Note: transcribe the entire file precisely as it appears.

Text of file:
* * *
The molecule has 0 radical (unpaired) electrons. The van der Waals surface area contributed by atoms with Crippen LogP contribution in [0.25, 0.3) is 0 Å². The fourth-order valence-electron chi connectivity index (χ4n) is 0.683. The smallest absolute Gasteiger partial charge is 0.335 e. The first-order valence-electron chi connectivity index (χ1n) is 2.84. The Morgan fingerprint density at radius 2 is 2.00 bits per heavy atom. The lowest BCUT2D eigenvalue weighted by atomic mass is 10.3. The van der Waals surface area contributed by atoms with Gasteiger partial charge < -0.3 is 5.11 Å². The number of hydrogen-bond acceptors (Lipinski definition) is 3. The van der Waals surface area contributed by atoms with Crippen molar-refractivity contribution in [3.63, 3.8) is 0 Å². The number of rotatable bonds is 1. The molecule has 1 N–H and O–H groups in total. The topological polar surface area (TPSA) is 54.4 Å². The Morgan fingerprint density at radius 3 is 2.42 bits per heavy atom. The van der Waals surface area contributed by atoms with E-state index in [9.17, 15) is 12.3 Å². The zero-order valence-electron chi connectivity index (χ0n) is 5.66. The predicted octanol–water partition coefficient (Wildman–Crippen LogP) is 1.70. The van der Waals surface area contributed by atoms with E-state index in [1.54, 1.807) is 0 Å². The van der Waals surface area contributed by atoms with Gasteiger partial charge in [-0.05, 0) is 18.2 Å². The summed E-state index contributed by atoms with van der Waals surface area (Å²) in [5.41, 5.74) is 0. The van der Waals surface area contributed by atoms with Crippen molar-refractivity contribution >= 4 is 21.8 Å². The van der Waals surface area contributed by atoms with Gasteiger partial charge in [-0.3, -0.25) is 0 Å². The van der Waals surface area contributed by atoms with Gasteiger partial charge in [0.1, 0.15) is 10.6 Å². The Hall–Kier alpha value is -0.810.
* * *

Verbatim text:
The molecule has 0 radical (unpaired) electrons. The van der Waals surface area contributed by atoms with Crippen LogP contribution in [0.25, 0.3) is 0 Å². The fourth-order valence-electron chi connectivity index (χ4n) is 0.683. The smallest absolute Gasteiger partial charge is 0.335 e. The first-order valence-electron chi connectivity index (χ1n) is 2.84. The Morgan fingerprint density at radius 2 is 2.00 bits per heavy atom. The lowest BCUT2D eigenvalue weighted by atomic mass is 10.3. The van der Waals surface area contributed by atoms with Gasteiger partial charge < -0.3 is 5.11 Å². The number of hydrogen-bond acceptors (Lipinski definition) is 3. The van der Waals surface area contributed by atoms with Crippen molar-refractivity contribution in [3.63, 3.8) is 0 Å². The number of rotatable bonds is 1. The molecule has 1 N–H and O–H groups in total. The topological polar surface area (TPSA) is 54.4 Å². The Morgan fingerprint density at radius 3 is 2.42 bits per heavy atom. The van der Waals surface area contributed by atoms with E-state index in [9.17, 15) is 12.3 Å². The zero-order valence-electron chi connectivity index (χ0n) is 5.66. The predicted octanol–water partition coefficient (Wildman–Crippen LogP) is 1.70. The van der Waals surface area contributed by atoms with E-state index in [1.54, 1.807) is 0 Å². The van der Waals surface area contributed by atoms with Gasteiger partial charge in [-0.05, 0) is 18.2 Å². The summed E-state index contributed by atoms with van der Waals surface area (Å²) in [5.41, 5.74) is 0. The van der Waals surface area contributed by atoms with Crippen molar-refractivity contribution >= 4 is 21.8 Å². The van der Waals surface area contributed by atoms with Gasteiger partial charge in [-0.3, -0.25) is 0 Å². The van der Waals surface area contributed by atoms with Gasteiger partial charge in [0.1, 0.15) is 10.6 Å². The Hall–Kier alpha value is -0.810.